Desert Beacon (have I mentioned lately what a jewel of a blogger DB is?) comments on the state of veterans health care and "supporting" the troops.

I'm not sure what kind of nerve it takes to spout "Support the Troops" on the floor of the Senate or the back bumper of a vehicle, and then to tolerate for a New York Minute the lack of care and concern shown to returning veterans.
The Gleaner takes on Harry Reid's unapologetic stance on his war vote.

NevadaUpNorth reports on a poll over at NevadaToday showing Richardson a heavy favorite amongst those Nevadans taking part in the poll.

I am getting a bit worried about Jack over at Nye Gateway. He's usually a prolific blogger, but hasn't posted since Valentine's Day. I hope I just missed it that he's on vacation somewhere.

JWH at The Blog formerly known as "No Gibbons" asks a rhetorical question.

Sven at Nevada Caucus 2008 comments on the Rory Reid hire by the Clinton campaign and Coffee with Kucinich on Wednesday at 3pm (Comma Coffee in Carson City).

Nevada Mojo Rising calls for Jim Gibbons to resign. (what an embarrassment that man is for Nevada)

Scandalmonger does a nice round-up of the latest Gibbons brou-haha, touches on mercury emissions and blogs John Edwards.

I finally got around to reading Yukon Sully's 100 Things About Me post. Bubba has one too. I am not sure if I have the nerve (or the time) to come up with 100 Things About Me...but maybe I'll start working on it.

Update: Myrna the Minx has something to say about Obama skipping the Carson City forum and links to Taylor Marsh's post on the Obama "fly over." Says the minx:
I think its a big mistake and here’s why. Northern Nevada represents the kind of people and environment from which the idea of the Western Democrat originates, and Obama has got to appeal to those people to win the Democratic nomination. Westerners are going to remember those who came to meet them and those who didn’t. And anyone who knows us, knows we hold grudges. A two hour stop-over is all it would take for Obama to show us that he gets it–that he understands that he cannot win the nomination by catering to California and the midwest. Nevada along with the other western states is the new middle America and its a big mistake to show us this kind of disdain.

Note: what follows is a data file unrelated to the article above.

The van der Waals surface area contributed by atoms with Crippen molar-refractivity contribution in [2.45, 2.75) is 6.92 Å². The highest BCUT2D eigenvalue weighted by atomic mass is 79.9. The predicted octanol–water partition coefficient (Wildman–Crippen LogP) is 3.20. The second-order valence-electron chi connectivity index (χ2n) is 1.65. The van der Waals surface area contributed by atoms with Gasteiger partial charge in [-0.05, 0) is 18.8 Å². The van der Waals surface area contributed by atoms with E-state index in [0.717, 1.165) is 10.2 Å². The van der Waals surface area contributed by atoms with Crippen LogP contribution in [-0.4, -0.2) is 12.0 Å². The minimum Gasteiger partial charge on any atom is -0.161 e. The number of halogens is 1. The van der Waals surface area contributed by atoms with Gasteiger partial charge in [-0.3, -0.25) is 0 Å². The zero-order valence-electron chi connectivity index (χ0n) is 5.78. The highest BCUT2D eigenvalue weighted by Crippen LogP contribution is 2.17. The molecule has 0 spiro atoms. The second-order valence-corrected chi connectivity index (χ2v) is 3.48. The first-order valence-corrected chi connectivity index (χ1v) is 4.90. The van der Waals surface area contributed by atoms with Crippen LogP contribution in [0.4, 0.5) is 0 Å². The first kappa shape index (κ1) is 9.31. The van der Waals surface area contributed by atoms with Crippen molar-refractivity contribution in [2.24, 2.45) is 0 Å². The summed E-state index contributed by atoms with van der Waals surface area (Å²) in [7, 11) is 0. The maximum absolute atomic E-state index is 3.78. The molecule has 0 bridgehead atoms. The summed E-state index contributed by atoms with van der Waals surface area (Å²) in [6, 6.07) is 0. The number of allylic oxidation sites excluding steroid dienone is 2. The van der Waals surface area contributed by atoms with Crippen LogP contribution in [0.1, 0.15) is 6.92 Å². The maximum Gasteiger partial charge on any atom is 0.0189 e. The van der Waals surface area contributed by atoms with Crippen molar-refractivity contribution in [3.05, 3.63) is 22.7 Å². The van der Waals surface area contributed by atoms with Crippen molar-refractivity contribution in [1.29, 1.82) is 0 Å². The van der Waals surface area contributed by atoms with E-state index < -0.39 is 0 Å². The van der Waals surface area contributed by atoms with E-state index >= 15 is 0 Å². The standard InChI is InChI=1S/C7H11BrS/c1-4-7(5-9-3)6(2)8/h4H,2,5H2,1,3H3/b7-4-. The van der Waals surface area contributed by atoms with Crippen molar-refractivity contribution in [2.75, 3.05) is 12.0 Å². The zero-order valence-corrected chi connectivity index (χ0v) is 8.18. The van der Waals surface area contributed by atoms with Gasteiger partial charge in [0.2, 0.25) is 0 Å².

Will this really do anything?

Sometimes my RGJs languish around the house and then I do one massive "catch-up" read on the weekend, and this front page article from the 2/15/07 edition caught my eye. It discusses a bill being introduced in Carson City to require a doctor's prescription to obtain cold and allergy medications containing the ingredients used to make meth. This, they say, would shut down the small mom and pop meth labs.

Are you freaking kidding me? I gotta go to my doctor (in Reno!) to get a prescription for Alka-Seltzer Plus?

So, if this bill is made law, I, Jane Q. Law-Abiding Citizen, when I get a cold or hay fever, will be required to call my doctor, make an appointment (possibly pushing out another patient who really needs to see the doctor), drive 50 miles to my doctor, write a check for my co-pay (my insurance pays the rest), wait for god-knows-how-long in my doctor's office just so she or her PA can write me a presciption for my Sudafed. I must then take said prescription to the pharmacy, wait for god-knows-how-long (again) while the pharmacist fills my presciption, checks my insurance, etc, just so that the few homegrown meth labs get shut down. Uh huh.

If someone can tell me that this bill this is going to (a) stem the bulk of the meth coming in from super labs in Mexico (80% of the available meth, according to the article) and (b) slow the addiction rate or get people off meth at all, then I might consider it. But I don't see where that will be the case at all.

This seems like another "look-like-we're-doing-something" overreaction to a complex problem rather than doing the hard work needed to address things like:

  • The whys of Nevada's addiction problem - Why (from the article) "Nevada is at the top of three nationwide lists for people who have used meth in their lifetime, in the past year and in the past 30 days." why "Addiction levels continue to grow, up about 60 percent since 1995"
  • Drug Trafficking - Actually stopping the flow of meth from Mexico
  • Treatment - Instead of putting the bulk of the funds toward law enforcement, how's about we really provide more treatment centers? There are none in Lyon County. Did you know that?
The pharmacist quoted in the article complains about the time it takes to check people's IDs and have them sign the log book. And filling a prescription doesn't? How many of you have taken a prescription to the pharmacy and gotten it filled on the spot? Aren't you usually told that it will take about an hour or so? Then they have to check your insurance, make you sign for the medication, etc. I would think the log book would be much easier. The pharmacist also said that the addicts have figured out a way to get around this. Don't they always?

According to the article:

About 40,000 people in Nevada use meth.

The population of Nevada hovers around (xls) 2.5 million people. Let's say half of them are adults. So it seems to me that with this bill, 1.25 million adult Nevadans will be held hostage by 40,000 meth users because of their addiction. Damn! This is the family that is suffering because of one member's addiction writ large!